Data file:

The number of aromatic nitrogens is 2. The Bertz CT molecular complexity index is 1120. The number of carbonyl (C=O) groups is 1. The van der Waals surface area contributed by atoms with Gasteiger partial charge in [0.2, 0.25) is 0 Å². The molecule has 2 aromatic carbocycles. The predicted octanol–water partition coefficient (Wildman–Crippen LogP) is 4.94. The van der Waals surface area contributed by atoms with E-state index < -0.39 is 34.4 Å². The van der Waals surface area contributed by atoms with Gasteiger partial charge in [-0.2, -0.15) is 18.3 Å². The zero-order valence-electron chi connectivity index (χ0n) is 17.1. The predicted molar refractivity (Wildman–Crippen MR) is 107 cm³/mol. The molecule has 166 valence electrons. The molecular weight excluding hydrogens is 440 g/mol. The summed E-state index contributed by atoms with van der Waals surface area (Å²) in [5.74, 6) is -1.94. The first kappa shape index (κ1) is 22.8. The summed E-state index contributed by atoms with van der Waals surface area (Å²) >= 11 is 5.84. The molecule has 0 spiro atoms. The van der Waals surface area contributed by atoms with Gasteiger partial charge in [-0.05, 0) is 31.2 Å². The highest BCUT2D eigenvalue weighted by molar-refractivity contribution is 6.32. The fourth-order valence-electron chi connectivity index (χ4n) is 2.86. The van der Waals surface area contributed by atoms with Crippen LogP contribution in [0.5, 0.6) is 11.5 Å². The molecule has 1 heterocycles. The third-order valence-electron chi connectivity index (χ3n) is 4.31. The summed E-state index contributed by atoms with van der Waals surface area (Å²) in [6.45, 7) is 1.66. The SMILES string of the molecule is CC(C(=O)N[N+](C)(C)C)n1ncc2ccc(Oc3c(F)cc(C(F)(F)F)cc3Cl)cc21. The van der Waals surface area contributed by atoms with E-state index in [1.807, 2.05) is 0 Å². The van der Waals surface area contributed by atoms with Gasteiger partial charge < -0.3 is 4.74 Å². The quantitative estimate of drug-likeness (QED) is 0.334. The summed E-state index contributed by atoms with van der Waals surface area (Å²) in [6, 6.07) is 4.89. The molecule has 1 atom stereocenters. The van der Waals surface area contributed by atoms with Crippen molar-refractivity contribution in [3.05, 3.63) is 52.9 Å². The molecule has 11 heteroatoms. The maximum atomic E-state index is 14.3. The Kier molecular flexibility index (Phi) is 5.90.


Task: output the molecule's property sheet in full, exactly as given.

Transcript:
The number of aromatic nitrogens is 2. The Bertz CT molecular complexity index is 1120. The number of carbonyl (C=O) groups is 1. The van der Waals surface area contributed by atoms with Gasteiger partial charge in [0.2, 0.25) is 0 Å². The molecule has 2 aromatic carbocycles. The predicted octanol–water partition coefficient (Wildman–Crippen LogP) is 4.94. The van der Waals surface area contributed by atoms with E-state index < -0.39 is 34.4 Å². The van der Waals surface area contributed by atoms with Gasteiger partial charge in [-0.2, -0.15) is 18.3 Å². The zero-order valence-electron chi connectivity index (χ0n) is 17.1. The predicted molar refractivity (Wildman–Crippen MR) is 107 cm³/mol. The molecule has 166 valence electrons. The molecular weight excluding hydrogens is 440 g/mol. The summed E-state index contributed by atoms with van der Waals surface area (Å²) in [5.74, 6) is -1.94. The first kappa shape index (κ1) is 22.8. The summed E-state index contributed by atoms with van der Waals surface area (Å²) >= 11 is 5.84. The molecule has 0 spiro atoms. The van der Waals surface area contributed by atoms with Gasteiger partial charge in [-0.05, 0) is 31.2 Å². The highest BCUT2D eigenvalue weighted by molar-refractivity contribution is 6.32. The fourth-order valence-electron chi connectivity index (χ4n) is 2.86. The van der Waals surface area contributed by atoms with Crippen LogP contribution in [0.5, 0.6) is 11.5 Å². The molecule has 1 heterocycles. The third-order valence-electron chi connectivity index (χ3n) is 4.31. The summed E-state index contributed by atoms with van der Waals surface area (Å²) in [6.45, 7) is 1.66. The SMILES string of the molecule is CC(C(=O)N[N+](C)(C)C)n1ncc2ccc(Oc3c(F)cc(C(F)(F)F)cc3Cl)cc21. The van der Waals surface area contributed by atoms with E-state index in [1.807, 2.05) is 0 Å². The van der Waals surface area contributed by atoms with Gasteiger partial charge < -0.3 is 4.74 Å². The quantitative estimate of drug-likeness (QED) is 0.334. The summed E-state index contributed by atoms with van der Waals surface area (Å²) in [6, 6.07) is 4.89. The molecule has 1 atom stereocenters. The van der Waals surface area contributed by atoms with Crippen molar-refractivity contribution in [3.05, 3.63) is 52.9 Å². The molecule has 11 heteroatoms. The maximum atomic E-state index is 14.3. The Kier molecular flexibility index (Phi) is 5.90.